Lots of fun stuff to play around with here. I was just reviewing raw Apollo 15 mission footage available from NASA, which I've found here: http://www.hq.nasa.gov/alsj/a15/a15.html under "Vid/Mov Clips" (it's all in Real and MPEG format, obviously all done way back in the 90's). In viewing one, namely http://www.hq.nasa.gov/alsj/a15/a15v.1200916.mpg , I have seen something worth bringing up in response to one of the many common hoax claims. At the first link I have, we find:
Watch the film sequence to the left (http://www.ufos-aliens.pwp.blueyonde...lo11shadows.rm) that has both movie and still pictures to compare the difference. It's interesting to note that the still photos seem to have Aldrin brightly lit, in comparison to the gloomy motion picture images that had the special night lens on it? It appears that artificial lighting was used or has been added to the still photos to show better features on Aldrin's suit and the Lunar Lander. Because of the lack of atmosphere on the surface of the Moon, the shadows would be intensely black.
As illustrated in the above motion picture, why is there such a vast difference in the light from the two cameras, unless the still shots were lit by artificial lighting? NASA have said that no lighting was taken to the Moon, but this cannot be true when you view the evidence. The still pictures seem to show that Aldrin is being artificially lit as he descends the ladder.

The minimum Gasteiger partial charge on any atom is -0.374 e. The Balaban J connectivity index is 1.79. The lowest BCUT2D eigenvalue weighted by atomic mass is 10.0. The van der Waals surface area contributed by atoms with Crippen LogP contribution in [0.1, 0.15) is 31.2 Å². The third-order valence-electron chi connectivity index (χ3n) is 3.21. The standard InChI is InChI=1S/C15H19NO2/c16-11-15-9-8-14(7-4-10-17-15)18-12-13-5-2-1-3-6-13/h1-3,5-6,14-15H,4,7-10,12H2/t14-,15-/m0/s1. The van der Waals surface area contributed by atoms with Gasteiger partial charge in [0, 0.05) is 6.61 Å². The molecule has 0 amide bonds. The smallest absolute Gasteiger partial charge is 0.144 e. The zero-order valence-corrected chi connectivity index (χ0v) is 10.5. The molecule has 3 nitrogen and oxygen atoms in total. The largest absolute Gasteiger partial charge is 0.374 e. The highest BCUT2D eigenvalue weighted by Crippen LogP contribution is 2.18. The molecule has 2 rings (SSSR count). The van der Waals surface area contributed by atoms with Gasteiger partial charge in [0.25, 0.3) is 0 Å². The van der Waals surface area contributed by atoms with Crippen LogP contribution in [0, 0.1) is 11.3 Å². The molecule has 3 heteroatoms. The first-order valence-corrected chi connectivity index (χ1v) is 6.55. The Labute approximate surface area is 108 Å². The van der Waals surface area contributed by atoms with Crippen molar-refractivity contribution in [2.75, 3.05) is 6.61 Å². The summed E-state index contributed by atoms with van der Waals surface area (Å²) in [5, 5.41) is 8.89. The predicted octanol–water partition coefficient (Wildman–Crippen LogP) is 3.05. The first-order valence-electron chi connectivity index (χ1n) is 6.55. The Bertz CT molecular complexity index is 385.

If you look at my Apollo 15 video from the ALSJ above, however, you can see this in the video:
as the camera is being set up in the LEM shadow. Perfectly consistent. But then, I'm comparing Apollo 15 to 11, am I not? Better hunt down alternative Apollo 11 video to compare as well:
^ View from inside the LEM showing the same "small step for man" as you see in the "gloomy" black and white video. You can see that Armstrong is actually quite well-lit. The "gloomy" black and white is not a very high quality image, obviously, and the brightness of the sun-lit lunar surface in the background isn't very good for the foreground shadow illumination of the craft and Armstrong.
Anyway, to sum it up, in every photograph and video of the landings, the spacecraft and astronauts are all pretty well-lit in the shadows thanks to the reflection from the lunar surface. It also helps, actually, that the lunar surface reflects light most brightly back towards the light source! Thanks to this effect, there is actually a lot of light reflecting back into the shadows. This phenomenon is also visible in every "down-sun" photo and video from the missions. I have to go to Aulis Online to find this one addressed:
Editor's Note: The anomalous 'halo' around the photographer's shadow is a recurring effect in many Apollo photographs.
That "halo effect" is the regolith reflecting sunlight back most intensely towards the sun. It makes a full moon extra bright, and helps illuminate shadowed surfaces. The effect is called "Heiligenschein" and can be seen in grass as well: